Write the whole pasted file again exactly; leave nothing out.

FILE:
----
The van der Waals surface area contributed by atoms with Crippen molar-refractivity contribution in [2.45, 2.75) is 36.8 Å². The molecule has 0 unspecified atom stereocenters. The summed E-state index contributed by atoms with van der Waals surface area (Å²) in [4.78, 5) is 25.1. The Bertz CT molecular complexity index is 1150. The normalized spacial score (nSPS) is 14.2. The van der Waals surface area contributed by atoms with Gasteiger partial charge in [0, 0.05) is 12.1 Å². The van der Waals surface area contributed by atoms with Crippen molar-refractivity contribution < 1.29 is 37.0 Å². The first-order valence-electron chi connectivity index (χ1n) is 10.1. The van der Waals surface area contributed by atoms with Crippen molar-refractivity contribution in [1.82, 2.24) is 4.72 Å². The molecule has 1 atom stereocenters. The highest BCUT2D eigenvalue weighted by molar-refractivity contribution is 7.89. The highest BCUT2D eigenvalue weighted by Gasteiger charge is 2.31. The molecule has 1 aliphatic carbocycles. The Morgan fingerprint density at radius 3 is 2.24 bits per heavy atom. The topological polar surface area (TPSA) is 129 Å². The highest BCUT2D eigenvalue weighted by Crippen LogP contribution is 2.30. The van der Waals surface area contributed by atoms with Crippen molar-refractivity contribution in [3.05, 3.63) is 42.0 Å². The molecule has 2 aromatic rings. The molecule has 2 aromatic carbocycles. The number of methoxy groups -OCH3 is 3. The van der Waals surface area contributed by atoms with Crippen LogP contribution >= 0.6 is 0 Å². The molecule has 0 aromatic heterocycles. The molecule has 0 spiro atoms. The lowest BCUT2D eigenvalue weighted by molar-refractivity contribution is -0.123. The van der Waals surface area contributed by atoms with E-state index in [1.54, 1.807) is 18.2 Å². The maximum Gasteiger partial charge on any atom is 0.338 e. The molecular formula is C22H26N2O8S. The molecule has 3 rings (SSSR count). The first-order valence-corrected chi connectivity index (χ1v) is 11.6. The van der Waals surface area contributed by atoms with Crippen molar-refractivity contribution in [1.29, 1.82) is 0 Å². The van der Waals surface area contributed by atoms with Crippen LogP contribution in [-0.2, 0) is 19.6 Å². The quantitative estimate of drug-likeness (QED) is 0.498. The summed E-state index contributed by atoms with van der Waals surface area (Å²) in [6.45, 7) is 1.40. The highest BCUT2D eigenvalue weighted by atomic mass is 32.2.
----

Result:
The van der Waals surface area contributed by atoms with Crippen molar-refractivity contribution in [2.45, 2.75) is 36.8 Å². The molecule has 0 unspecified atom stereocenters. The summed E-state index contributed by atoms with van der Waals surface area (Å²) in [4.78, 5) is 25.1. The Bertz CT molecular complexity index is 1150. The normalized spacial score (nSPS) is 14.2. The van der Waals surface area contributed by atoms with Gasteiger partial charge in [0, 0.05) is 12.1 Å². The van der Waals surface area contributed by atoms with Crippen molar-refractivity contribution < 1.29 is 37.0 Å². The first-order valence-electron chi connectivity index (χ1n) is 10.1. The van der Waals surface area contributed by atoms with Crippen molar-refractivity contribution in [1.82, 2.24) is 4.72 Å². The molecule has 1 atom stereocenters. The highest BCUT2D eigenvalue weighted by molar-refractivity contribution is 7.89. The highest BCUT2D eigenvalue weighted by Gasteiger charge is 2.31. The molecule has 1 aliphatic carbocycles. The Morgan fingerprint density at radius 3 is 2.24 bits per heavy atom. The topological polar surface area (TPSA) is 129 Å². The highest BCUT2D eigenvalue weighted by Crippen LogP contribution is 2.30. The van der Waals surface area contributed by atoms with Crippen molar-refractivity contribution in [3.05, 3.63) is 42.0 Å². The molecule has 2 aromatic rings. The molecule has 2 aromatic carbocycles. The number of methoxy groups -OCH3 is 3. The van der Waals surface area contributed by atoms with Crippen LogP contribution >= 0.6 is 0 Å². The molecule has 0 aromatic heterocycles. The molecule has 0 spiro atoms. The lowest BCUT2D eigenvalue weighted by molar-refractivity contribution is -0.123. The van der Waals surface area contributed by atoms with E-state index in [1.54, 1.807) is 18.2 Å². The maximum Gasteiger partial charge on any atom is 0.338 e. The molecular formula is C22H26N2O8S. The molecule has 3 rings (SSSR count). The first-order valence-corrected chi connectivity index (χ1v) is 11.6. The van der Waals surface area contributed by atoms with Crippen molar-refractivity contribution in [1.29, 1.82) is 0 Å². The van der Waals surface area contributed by atoms with Crippen LogP contribution in [-0.2, 0) is 19.6 Å². The quantitative estimate of drug-likeness (QED) is 0.498. The summed E-state index contributed by atoms with van der Waals surface area (Å²) in [6.45, 7) is 1.40. The highest BCUT2D eigenvalue weighted by atomic mass is 32.2.